Thinking, we do it all the time … we can’t help but do it. It happens during math class and it happens during recess. From the moment we rise in the morning, until we go off to sleep at night, we think. We certainly don’t wait until ‘thinking time’ on Tuesday afternoon, and we don’t wait until we are offered a ‘thinking tool’ to assist us. If thinking is so natural, then why do we struggle to describe it, understand it, intelligently discuss it and address it explicitly with our learners? Why is it such an ethereal phenomenon?
The difficulty may rest with the ‘big push’ but ‘little support’ we have been offered in the area of thinking. Apart from Bloom’s Taxonomy very few frameworks have been provided to explain how thinking is developed. Very little has been suggested to challenge this widely accepted theory of thinking.
Those who have worked with me and those who have been immersed in my approach to teaching and learning, know my thoughts with regard to Bloom’s Taxonomy. But for those who are not familiar with either, I would like to take some time to share my thinking about thinking.
In contrast to widely held beliefs, I do not believe that thinking is hierarchical and that it occurs in ‘levels’. Instead, thinking occurs through a cyclical, adaptive process. Rather than addressing thinking in ‘levels’ – analysis is a lower level of thinking than evaluation – I would propose that there are simply ‘types of thinking’ that are inextricably linked. One type is not higher or lower than another. They are simply different.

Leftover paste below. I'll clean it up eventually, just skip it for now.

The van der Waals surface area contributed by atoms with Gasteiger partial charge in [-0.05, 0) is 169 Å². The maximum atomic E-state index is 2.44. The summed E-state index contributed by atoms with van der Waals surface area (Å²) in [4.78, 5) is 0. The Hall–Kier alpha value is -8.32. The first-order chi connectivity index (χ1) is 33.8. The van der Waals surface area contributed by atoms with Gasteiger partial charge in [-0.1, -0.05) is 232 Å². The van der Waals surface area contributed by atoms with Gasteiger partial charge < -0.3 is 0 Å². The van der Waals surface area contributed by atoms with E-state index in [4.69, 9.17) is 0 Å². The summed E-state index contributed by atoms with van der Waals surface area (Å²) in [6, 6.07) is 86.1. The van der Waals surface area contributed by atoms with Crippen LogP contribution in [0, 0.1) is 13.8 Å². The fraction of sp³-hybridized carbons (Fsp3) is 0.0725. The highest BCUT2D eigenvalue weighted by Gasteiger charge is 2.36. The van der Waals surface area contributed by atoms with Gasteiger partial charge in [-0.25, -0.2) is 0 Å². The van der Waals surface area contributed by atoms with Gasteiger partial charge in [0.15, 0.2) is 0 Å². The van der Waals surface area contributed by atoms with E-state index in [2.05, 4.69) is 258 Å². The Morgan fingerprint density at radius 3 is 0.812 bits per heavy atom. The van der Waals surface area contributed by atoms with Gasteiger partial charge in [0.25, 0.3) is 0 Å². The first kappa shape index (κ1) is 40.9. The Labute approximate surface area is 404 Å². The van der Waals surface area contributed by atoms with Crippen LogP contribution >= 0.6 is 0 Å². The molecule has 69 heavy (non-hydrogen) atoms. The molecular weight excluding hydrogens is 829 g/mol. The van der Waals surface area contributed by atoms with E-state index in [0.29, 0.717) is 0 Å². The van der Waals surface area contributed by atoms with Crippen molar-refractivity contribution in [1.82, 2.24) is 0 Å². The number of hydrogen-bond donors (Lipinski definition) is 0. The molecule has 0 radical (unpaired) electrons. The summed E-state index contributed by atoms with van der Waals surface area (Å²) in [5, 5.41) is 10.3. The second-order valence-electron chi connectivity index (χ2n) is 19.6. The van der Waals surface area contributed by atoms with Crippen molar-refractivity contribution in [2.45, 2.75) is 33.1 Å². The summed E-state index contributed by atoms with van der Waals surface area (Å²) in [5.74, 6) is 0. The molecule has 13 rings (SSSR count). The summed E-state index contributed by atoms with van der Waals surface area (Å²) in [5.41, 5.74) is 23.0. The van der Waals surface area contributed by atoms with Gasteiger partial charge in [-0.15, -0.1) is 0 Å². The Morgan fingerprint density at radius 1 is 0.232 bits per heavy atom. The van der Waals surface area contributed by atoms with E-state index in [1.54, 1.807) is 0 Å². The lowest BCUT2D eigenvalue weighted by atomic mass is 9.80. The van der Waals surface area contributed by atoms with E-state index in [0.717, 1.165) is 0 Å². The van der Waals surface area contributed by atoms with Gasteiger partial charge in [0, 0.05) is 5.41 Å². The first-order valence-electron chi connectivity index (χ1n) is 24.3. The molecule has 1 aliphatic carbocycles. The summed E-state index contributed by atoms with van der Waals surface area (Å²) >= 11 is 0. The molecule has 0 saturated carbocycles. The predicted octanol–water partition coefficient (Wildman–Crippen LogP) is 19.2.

Within any type of thinking, however, I do believe that there are degrees or levels of sophistication. For example, learners can know and understand at a superficial level or at a level of significant depth; learners can be thorough in their analyses and evaluations, or engage in this thinking at a surface level. Where creativity and innovation are concerned, learners can invent something new that might be considered a ‘near transfer’ – the invention of the white board marker; or they might invent or create what might be considered a ‘far transfer’ – the invention of a smart board pen. Both involve synthesis type thinking but to very differing degrees of sophistication.
Simply put – thinking is not hierarchical and it does not occur in ‘levels’. Instead, thinking occurs through a cyclical, adaptive process. Failure to understand this process comprehensively and deeply will have a significant impact on a teacher’s ability to design learning opportunities that truly promote a learner’s thinking and, subsequently, his learning.
I have prepared a digital presentation to assist in my demonstration of what I call, the Clark real thinking process, a conceptual framework that illustrates this idea of ‘types of thinking’ and ‘degrees or levels of thinking within different types’. It was also illustrate how I believe depth and breadth of thinking are developed and how far transfer of learning is realized. Once you have had an opportunity to review the digital representation, you can download the read more file for a more comprehensive explanation of the clark real thinking process.